Some of the Ways 'Work' Works

Worker exploitation and mistreatment or barbecues and farewells to summer? The history of Labor Day and the way it is celebrated captures an interesting dynamic in the way "work" works in the U.S. A few recent articles reflects these different issues, and what better time to reflect on them than on the holiday that has a unique way of simultaneously commercializing and challenging the structures that prop up the country's approach to working and, by extension, to living.

The Coalition of Immokalee Workers, along with other grassroots labor organizations, continues to take Trader Joe's to task for the corporation's refusal to sign onto the Fair Food Campaign, which would provide better working conditions for Florida tomato pickers. As reported by Leslie Hatfield and Karen Kanan Corea on Ecocentric, the CIW, Jewish Labor Committee, Just Harvest USA and the Farmworker Solidarity Alliance, protested at a Trader Joe's store in New York City two weeks ago in an effort to pressure the company to join the leagues of Whole Foods, Taco Bell/Yum Brands, McDonald’s, Subway, and Compass in the Fair Food Campaign.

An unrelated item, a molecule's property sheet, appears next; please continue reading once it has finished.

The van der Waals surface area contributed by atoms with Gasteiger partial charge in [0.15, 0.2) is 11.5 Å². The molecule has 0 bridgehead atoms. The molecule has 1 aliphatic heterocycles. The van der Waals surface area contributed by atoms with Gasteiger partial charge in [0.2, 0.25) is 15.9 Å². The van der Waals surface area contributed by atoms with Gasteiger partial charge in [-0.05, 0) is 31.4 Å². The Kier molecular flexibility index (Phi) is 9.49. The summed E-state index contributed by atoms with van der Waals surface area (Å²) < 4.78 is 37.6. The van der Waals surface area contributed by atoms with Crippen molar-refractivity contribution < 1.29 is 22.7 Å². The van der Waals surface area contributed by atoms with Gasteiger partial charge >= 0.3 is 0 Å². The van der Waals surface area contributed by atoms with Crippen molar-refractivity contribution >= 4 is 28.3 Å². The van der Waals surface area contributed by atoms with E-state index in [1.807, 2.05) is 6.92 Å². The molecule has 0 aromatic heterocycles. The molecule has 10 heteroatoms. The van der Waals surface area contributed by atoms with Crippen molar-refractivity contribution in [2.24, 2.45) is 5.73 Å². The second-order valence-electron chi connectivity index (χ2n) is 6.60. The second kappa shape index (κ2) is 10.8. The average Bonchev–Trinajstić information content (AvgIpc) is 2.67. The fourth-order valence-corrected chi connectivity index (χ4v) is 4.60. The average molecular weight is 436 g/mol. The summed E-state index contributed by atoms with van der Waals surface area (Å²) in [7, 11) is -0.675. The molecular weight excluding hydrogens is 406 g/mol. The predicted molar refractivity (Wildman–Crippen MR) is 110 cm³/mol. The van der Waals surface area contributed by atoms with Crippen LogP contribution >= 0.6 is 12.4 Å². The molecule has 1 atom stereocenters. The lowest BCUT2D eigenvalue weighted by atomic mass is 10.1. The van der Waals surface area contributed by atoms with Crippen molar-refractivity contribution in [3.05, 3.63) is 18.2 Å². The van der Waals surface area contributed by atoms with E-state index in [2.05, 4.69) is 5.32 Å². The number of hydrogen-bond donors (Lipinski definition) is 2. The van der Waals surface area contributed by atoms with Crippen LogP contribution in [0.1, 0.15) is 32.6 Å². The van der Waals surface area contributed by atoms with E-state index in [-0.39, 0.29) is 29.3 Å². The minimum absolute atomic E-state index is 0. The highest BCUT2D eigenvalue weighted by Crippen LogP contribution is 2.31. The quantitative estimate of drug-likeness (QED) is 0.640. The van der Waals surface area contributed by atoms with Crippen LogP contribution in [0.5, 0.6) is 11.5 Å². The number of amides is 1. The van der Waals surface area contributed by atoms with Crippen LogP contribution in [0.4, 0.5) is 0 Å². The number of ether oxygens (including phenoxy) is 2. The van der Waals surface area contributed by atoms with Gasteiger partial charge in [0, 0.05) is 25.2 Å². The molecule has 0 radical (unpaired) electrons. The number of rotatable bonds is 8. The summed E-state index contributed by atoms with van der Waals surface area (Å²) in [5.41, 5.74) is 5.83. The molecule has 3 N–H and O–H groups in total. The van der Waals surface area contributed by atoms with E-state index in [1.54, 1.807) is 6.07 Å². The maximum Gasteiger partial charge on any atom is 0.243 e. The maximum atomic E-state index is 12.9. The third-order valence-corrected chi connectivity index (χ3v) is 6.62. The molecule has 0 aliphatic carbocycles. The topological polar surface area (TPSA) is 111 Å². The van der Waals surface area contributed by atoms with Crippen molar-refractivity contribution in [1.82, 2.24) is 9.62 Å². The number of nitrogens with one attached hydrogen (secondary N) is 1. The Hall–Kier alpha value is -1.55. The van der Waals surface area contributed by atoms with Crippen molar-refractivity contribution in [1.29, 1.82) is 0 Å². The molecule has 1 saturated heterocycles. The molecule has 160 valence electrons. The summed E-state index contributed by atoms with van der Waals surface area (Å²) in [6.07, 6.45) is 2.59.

In Dissent Magazine, Mark Engler writes about a new report released by the Federal Reserve Bank of San Francisco called "The Effect of Immigrants on U.S. Employment and Productivity." The report's findings clash with the twisted-lingo of current anti-immigrant campaigns. The report concluded that “there is no evidence that immigrants crowd out U.S.-born workers in either the short or long run.” While this report does little to address the real problems affecting immigrant workers in the U.S., it does, in Engler's words, set the record straight.

And, on the other end of the way "work" works spectrum, the author of Affluenza: The All-Consuming Epidemic, John de Graaf, compares the Dutch approach to the U.S. approach to work in an article titled "Wake Up Americans: It's Time to Get off the Work Treadmill." Citing a number of recent books and articles arguing just this, de Graaf is putting out a call to "Take Back Your Time," a U.S. and Canadian-based initiative "to challenge the epidemic of overwork, over-scheduling and time famine" that threatens health, relationships, communities and environment.

Happy Labor Day, and enjoy the day off, if you're fortunate enough to have it.
Print Friendly and PDF

No comments:

Post a Comment

Having trouble leaving a comment? Some browsers require acceptance of 3rd party cookies. If you leave an anonymous comment, it may need to be approved.